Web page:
I make it a point to learn a life lesson every day. I share those lessons on this blog. Here is today’s…
I had a “tough” conversation with an employee who strayed from our company culture (through no fault of her own). Managing independent remote workers presents unique challenges, such as how to handle lost or stolen equipment.
In this case, the employee replaced a fairly expensive item out of her own pocket before telling us it had been stolen. She tried to do the right thing, figuring it was her equipment, her fault, and it should be her loss, not our responsibility to pay for her mistake.
That says something to me about the team member’s commitment to the organization, but it was the wrong course of action to take. I should note the reason I think she is committed to our team is because we do things differently, including handling situations like this.
I applauded her effort to make amends on her own, but explained we do not do things that way here. We do not expect employees to pay for lost or stolen items (unless there is a pattern building or clear malintent). Plus, having an employee replace an item means they may choose something different from the tools we specifically provided based on form, function, and safety. Through their good intentions, they may open us up to unnecessary liability.
I thanked the employee for dipping into her pocket to save us money but we decided to reimburse her expense, and going forward she needs to be upfront and inform us right away of any missing or stolen item. When you have a team of independent remote workers, honest and open timely communication is a necessity.
She said, “Wow, thank you. I guess I am not used to this type of culture. Anywhere I have worked before, I would have been fired for losing something so expensive. I don’t know what to say. This is a great place to work and I apologize for jeopardizing that if I did. Thank you again!”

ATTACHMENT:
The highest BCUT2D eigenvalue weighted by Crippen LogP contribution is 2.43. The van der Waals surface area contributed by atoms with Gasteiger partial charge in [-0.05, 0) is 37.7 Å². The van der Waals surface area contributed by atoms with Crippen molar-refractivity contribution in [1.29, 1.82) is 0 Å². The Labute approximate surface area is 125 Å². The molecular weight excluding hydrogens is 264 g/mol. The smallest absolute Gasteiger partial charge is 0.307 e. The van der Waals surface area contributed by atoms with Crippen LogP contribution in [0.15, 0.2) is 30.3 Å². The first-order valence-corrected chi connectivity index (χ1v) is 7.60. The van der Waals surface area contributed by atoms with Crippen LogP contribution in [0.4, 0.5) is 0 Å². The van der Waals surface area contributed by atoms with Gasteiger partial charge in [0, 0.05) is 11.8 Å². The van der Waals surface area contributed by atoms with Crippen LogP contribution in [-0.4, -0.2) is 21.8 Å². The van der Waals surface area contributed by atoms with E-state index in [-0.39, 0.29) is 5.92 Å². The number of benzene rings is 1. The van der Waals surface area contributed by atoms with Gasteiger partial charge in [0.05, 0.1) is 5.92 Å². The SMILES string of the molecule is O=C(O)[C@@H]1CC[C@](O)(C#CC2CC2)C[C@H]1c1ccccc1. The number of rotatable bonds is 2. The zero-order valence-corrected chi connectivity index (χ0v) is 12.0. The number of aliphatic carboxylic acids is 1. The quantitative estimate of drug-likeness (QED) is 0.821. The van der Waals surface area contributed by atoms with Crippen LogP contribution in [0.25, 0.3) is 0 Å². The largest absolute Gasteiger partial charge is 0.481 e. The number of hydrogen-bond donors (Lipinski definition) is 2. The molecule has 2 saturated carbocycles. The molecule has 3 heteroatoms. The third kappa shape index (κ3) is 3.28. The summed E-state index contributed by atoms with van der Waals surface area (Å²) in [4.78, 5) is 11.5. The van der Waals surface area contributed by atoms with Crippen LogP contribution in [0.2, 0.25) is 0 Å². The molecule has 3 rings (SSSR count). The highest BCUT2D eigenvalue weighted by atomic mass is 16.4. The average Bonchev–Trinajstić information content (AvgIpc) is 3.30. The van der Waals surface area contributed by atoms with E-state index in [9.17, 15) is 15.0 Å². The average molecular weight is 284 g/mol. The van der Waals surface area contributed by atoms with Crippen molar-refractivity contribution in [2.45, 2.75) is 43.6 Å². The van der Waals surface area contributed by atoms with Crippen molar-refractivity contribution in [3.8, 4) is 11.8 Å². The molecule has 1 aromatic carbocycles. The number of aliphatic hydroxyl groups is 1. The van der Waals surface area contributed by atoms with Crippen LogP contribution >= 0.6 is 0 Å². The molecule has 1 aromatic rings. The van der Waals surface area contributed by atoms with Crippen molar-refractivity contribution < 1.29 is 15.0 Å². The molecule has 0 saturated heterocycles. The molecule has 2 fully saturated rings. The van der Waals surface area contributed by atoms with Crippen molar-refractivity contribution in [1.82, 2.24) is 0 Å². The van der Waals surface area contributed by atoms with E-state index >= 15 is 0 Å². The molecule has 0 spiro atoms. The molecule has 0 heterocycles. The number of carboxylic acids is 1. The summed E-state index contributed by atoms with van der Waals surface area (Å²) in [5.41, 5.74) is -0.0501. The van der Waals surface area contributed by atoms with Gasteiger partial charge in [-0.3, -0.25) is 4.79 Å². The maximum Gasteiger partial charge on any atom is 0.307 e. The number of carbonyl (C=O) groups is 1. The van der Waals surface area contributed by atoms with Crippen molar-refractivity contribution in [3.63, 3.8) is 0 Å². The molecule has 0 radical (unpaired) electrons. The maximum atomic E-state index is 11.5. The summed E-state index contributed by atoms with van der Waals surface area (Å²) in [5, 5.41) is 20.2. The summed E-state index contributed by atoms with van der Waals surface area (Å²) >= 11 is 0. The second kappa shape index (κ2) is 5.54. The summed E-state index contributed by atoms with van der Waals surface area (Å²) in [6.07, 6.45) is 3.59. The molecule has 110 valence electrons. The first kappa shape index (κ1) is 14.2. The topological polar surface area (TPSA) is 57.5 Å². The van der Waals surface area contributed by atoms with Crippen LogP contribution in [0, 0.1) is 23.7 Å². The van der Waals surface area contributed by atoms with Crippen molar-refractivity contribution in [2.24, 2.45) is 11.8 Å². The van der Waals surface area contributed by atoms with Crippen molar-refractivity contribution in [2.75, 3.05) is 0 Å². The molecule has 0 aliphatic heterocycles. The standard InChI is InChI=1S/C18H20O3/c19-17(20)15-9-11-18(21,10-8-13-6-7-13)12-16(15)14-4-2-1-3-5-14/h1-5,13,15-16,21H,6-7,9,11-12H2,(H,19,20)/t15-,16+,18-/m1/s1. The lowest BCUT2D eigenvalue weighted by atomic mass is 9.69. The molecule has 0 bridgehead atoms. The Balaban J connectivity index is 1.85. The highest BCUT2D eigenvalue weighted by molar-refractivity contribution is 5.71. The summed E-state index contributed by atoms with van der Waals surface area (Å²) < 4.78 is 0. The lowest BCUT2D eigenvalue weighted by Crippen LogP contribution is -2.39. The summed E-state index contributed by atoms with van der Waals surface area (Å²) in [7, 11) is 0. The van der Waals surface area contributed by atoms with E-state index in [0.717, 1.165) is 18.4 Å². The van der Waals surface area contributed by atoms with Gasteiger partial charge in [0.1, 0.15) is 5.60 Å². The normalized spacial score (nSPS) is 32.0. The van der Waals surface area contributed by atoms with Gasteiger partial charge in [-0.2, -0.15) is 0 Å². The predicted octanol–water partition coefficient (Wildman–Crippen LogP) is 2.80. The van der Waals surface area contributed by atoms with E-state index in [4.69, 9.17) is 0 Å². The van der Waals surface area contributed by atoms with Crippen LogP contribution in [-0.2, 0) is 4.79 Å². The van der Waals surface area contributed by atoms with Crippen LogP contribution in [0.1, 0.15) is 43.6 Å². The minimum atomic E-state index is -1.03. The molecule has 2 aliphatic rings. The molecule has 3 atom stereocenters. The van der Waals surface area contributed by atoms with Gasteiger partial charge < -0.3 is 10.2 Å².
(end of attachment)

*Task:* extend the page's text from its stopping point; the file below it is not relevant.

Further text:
Now here is the real win. Rather than punishing and making an example of this employee, we chose to correct the behavior, set new expectations, and thanked her for trying to do the right thing. We started the call explaining our intent was to help her succeed here and ended the call asking if she needed anything else to help her be successful.
Instead of losing our investment in this employee (and our equipment) by letting her go or punishing her for her mistake, I suspect we doubled her investment in the company. My guess is she will do better work than ever and set the standard of integrity for other team members. We will gain a lot more than we lost in the long run.
Punishment is effective the way a bullet is effective. It stops whatever it hits and kills it. Respectful acknowledgment, correction, and reward is effective the way a good book is effective. It takes a little time to get through but at the end it expands knowledge, generates emotional attachment, and improves one’s character.
Books over bullets works for me.